Hey there, time traveller!
This article was published 11/8/2014 (1017 days ago), so information in it may no longer be current.
A Manitoba judge has called out Child and Family Services, demanding they appear before him in court to answer pointed questions about a troubled teen in their care.
The 14-year-old Winnipeg boy appeared in court Monday, expecting to be sentenced after pleading guilty to animal abuse and arson. He admits kicking a family member's cat during an argument, then later trying to burn down the group home he was placed in.
But provincial court Judge Brian Corrin said he has grave concerns about the way CFS is handling the teen and what might be in store for him once this case is finished. He worries these "very bad things" the boy has already done are a warning sign of much more serious issues to follow.
Corrin has now ordered a judicially attended conference in which the social agency will be required to be present.
"We've got to talk about the numerous hotel and emergency shelters this youth has been placed in," said Corrin. "The court is very concerned about the youth's situation. He's under tremendous emotional stress. Things are starting to spin out of control; I think that's putting it mildly."
The boy's lawyer, Lori Van Dongen, expressed concern ordering CFS to attend will be futile as Corrin has no authority to give them instructions on how to handle the boy.
"How Child and Family Services deals with him and his family is completely under their jurisdiction," she said. "The court can't order CFS to do anything."
But Corrin wasn't deterred, saying he plans to make his concerns crystal clear to the agency.
"I can bring them to a conference and talk to them about why they should do it," the judge said.
The boy had no prior criminal involvement until he was initially arrested for the attack on the cat. That came shortly after CFS removed the boy from his mother's care and placed him with his grandmother. The cat was injured but survived.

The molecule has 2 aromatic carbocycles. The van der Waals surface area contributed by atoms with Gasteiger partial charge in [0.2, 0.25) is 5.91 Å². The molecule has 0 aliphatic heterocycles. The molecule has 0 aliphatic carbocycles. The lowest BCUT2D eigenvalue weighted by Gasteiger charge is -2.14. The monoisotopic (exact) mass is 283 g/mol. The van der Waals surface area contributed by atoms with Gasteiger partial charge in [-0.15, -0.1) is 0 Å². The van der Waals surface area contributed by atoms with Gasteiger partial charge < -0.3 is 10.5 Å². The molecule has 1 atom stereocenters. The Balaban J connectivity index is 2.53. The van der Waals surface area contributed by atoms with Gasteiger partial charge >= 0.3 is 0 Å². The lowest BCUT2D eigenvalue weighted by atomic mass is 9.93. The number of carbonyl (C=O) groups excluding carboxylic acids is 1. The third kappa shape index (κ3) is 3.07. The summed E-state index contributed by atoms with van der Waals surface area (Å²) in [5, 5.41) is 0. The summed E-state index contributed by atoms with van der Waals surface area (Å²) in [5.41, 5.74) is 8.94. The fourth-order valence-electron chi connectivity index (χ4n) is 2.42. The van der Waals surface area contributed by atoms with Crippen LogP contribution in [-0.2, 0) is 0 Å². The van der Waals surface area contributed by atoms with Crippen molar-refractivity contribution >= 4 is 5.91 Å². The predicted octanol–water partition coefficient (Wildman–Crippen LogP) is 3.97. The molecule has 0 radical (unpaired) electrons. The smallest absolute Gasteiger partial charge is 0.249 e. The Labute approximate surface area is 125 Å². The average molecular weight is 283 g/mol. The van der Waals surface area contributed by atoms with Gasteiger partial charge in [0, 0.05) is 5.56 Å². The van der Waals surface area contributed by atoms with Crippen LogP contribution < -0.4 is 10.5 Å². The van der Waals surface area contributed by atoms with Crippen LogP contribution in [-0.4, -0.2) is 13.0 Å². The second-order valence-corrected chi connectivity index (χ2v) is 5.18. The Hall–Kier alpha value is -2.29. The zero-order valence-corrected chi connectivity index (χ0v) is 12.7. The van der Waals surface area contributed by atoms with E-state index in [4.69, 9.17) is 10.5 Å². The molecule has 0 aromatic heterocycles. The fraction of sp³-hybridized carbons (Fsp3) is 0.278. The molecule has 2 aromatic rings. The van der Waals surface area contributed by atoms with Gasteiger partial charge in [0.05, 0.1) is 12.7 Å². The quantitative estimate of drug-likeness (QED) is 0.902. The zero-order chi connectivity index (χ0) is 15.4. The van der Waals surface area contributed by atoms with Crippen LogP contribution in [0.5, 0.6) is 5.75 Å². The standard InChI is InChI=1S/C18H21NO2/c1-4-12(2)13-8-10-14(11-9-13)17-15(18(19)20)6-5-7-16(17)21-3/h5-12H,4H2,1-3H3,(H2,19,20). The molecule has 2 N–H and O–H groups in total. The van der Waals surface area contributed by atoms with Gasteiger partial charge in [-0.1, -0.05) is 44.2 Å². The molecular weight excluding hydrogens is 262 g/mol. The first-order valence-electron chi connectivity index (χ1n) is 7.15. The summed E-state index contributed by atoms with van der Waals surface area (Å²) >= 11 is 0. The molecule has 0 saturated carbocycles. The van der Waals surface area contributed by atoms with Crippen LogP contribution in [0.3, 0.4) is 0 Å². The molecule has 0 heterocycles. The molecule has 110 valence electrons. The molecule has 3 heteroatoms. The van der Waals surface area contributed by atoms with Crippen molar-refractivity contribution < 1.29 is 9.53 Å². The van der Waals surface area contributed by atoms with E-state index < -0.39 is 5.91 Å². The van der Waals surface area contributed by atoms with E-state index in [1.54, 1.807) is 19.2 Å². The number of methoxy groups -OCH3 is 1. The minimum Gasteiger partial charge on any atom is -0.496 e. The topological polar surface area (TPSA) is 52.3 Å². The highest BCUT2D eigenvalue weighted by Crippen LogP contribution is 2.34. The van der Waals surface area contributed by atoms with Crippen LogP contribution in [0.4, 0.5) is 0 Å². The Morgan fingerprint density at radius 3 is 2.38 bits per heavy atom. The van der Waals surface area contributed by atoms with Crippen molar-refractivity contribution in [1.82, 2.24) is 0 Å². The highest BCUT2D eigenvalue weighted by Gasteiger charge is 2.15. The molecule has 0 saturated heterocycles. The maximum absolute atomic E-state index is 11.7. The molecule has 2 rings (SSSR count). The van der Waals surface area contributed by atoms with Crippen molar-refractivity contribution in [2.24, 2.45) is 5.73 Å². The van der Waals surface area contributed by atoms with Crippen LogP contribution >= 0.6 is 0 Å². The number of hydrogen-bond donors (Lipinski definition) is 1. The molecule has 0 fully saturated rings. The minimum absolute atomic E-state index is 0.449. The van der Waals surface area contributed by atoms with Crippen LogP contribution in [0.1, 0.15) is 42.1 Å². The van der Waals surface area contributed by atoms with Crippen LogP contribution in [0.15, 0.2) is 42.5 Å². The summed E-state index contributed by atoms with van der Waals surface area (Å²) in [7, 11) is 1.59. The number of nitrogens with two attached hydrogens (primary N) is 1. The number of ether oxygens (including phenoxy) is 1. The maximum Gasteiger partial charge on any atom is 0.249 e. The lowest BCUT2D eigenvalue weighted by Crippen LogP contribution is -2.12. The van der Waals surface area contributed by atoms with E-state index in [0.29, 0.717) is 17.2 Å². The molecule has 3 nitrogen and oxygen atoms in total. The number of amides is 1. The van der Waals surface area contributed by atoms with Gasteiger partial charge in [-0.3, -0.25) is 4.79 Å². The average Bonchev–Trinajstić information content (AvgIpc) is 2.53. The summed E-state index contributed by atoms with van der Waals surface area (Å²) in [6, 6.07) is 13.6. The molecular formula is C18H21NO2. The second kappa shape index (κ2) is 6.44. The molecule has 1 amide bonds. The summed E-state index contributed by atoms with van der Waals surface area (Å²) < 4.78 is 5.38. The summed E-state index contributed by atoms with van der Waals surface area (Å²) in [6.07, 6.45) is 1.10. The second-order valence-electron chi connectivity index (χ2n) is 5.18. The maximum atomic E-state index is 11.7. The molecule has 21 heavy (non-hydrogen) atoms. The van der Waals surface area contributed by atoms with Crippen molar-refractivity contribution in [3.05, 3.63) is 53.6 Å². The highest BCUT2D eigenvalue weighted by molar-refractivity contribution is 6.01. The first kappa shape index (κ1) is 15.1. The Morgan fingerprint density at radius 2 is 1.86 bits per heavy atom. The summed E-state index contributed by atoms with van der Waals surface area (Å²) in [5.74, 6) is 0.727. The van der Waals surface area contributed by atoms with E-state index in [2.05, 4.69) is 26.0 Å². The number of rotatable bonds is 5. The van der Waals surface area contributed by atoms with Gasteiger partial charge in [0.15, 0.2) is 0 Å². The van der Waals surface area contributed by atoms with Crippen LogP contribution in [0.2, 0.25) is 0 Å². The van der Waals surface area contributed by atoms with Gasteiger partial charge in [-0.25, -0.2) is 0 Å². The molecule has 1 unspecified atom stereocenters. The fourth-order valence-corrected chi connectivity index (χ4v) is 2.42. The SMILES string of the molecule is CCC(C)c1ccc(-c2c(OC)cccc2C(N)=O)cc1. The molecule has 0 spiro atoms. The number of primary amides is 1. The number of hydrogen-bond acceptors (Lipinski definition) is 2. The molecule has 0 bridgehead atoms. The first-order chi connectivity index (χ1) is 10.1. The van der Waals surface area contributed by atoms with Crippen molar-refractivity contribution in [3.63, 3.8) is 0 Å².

CFS then removed the boy from the grandmother and moved him to various placements, including the group home where he took an aerosol can, sprayed it under a door and ignited it with a lighter. There was minor damage but no injuries.
"It appears there's a very unwholesome situation starting to develop in the family situation," Corrin said Monday after reading a pre-sentence report that outlined many of the issues. The boy's mother has an alcohol addiction and he's witnessed numerous acts of violence while growing up, court was told.
"He has anger problems because of the family problems," said Van Dongen. She said her client is in dire need of intensive counselling and therapy but isn't being given those resources by CFS.
"Is this causing you as much pain as I think it is?" Corrin asked the teen.
"Yes," he replied.
"The reality is children shouldn't be under this kind of duress," Corrin said.
Under the Youth Criminal Justice Act, judges have the authority to order these types of conferences as part of the sentencing process. They aren't common, but are typically done in cases such as this, which the judge described as "complex."
In addition to CFS, Corrin has also ordered the boy's mother and grandmother to attend.